How to Treat a Ganglion Cyst

Do you have a lump around a joint or tendon?  It could be a ganglion cyst. This is a non-neoplastic (cell growth that may appear tumour like) soft tissue lump caused by leakage of fluid from the joint into the surrounding tissue.  It is commonly known as Gideon’s Disease or Bible Bump.

ganglion cyst

 

Cysts are most commonly found around the back of the wrist, top of the fingers and foot.  They are caused by distention (pressure within) a weakened area of a joint capsule or tendon sheath, which causes synovial fluid within the joints to be released into the surrounding area.  This can happen due to synovial cysts, post-traumatic degeneration of connective tissue and inflammation. However, other mechanisms such as repeated stress, facet arthosis (a degenerative spinal condition like arthritis) and degeneration of connective tissues can also cause a ganglion cyst.

ganglion-cyst

 

Your consultant and physiotherapist can diagnose your ganglion cyst by observation and touch, but further investigations such as X-ray, and ultrasonography should be obtained to exclude any other pathology and increase diagnostic confidence.

With regards to treatment of the cyst this is normally performed by your consultant via arthroscopic (key hole) surgery or by mini-opening wide-awake excision of the ganglion cyst. Other alternative treatments are draining the fluid from the cyst using a hypodermic needle with a corticosteroid injection afterwards into the area. However there is always a 50% chance of recurrence of the ganglion cyst after treatment.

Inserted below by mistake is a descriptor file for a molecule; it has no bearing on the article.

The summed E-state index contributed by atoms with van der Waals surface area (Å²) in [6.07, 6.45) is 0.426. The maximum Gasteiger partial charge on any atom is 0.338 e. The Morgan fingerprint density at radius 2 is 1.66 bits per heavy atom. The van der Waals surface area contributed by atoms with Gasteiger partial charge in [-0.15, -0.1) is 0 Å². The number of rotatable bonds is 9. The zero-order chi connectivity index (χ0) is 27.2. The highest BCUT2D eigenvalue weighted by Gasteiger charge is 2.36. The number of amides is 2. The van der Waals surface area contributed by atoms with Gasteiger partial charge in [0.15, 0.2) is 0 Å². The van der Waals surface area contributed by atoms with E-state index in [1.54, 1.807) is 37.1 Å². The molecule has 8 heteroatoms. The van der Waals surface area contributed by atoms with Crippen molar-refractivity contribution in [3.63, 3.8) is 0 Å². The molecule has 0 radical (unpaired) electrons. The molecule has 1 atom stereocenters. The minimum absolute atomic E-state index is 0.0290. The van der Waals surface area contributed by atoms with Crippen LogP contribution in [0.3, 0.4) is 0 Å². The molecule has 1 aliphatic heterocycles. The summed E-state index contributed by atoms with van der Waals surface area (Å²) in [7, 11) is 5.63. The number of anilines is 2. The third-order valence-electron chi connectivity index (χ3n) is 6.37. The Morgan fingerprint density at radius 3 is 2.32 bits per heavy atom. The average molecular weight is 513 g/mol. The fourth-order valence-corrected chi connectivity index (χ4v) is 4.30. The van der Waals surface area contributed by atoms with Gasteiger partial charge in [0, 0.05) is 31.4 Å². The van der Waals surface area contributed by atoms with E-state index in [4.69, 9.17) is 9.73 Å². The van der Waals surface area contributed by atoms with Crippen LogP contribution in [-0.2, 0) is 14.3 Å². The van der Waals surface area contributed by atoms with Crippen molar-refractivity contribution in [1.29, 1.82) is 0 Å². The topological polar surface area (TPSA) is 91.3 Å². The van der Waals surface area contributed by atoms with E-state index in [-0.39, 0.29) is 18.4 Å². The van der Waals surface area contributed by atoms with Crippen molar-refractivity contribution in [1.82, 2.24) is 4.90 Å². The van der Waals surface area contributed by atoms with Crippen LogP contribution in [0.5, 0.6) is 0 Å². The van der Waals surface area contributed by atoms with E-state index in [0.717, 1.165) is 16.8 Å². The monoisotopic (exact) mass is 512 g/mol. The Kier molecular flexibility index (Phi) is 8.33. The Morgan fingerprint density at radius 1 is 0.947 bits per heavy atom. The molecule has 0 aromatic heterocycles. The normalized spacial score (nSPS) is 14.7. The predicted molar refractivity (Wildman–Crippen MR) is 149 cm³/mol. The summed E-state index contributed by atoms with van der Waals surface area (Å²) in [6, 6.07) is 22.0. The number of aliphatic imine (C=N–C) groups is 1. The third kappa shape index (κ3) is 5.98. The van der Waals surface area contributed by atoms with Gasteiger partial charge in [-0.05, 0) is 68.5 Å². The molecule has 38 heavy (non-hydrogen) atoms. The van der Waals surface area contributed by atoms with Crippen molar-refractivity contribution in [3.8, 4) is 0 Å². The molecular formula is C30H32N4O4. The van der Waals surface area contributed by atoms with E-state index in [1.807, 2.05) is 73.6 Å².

Historically, the lump was struck with a large heavy book, such as a Bible.  This would rupture the cyst and the fluid would drain into the surrounding tissues, hence Bible bump.

How Can Your Physiotherapist Assist with Ganglion Cyst?

If you suffer with any stiffness around the area of the ganglion cyst or have post-operative scar formation causing restrictions in movement of that joint, your physiotherapist can perform mobilisation techniques or breaking down of scar tissue techniques alongside stretching and mobilisation exercise programme provided to you.

Post by Zoe Birch, Head of Orthopaedic Physiotherapy at Physiocomestoyou.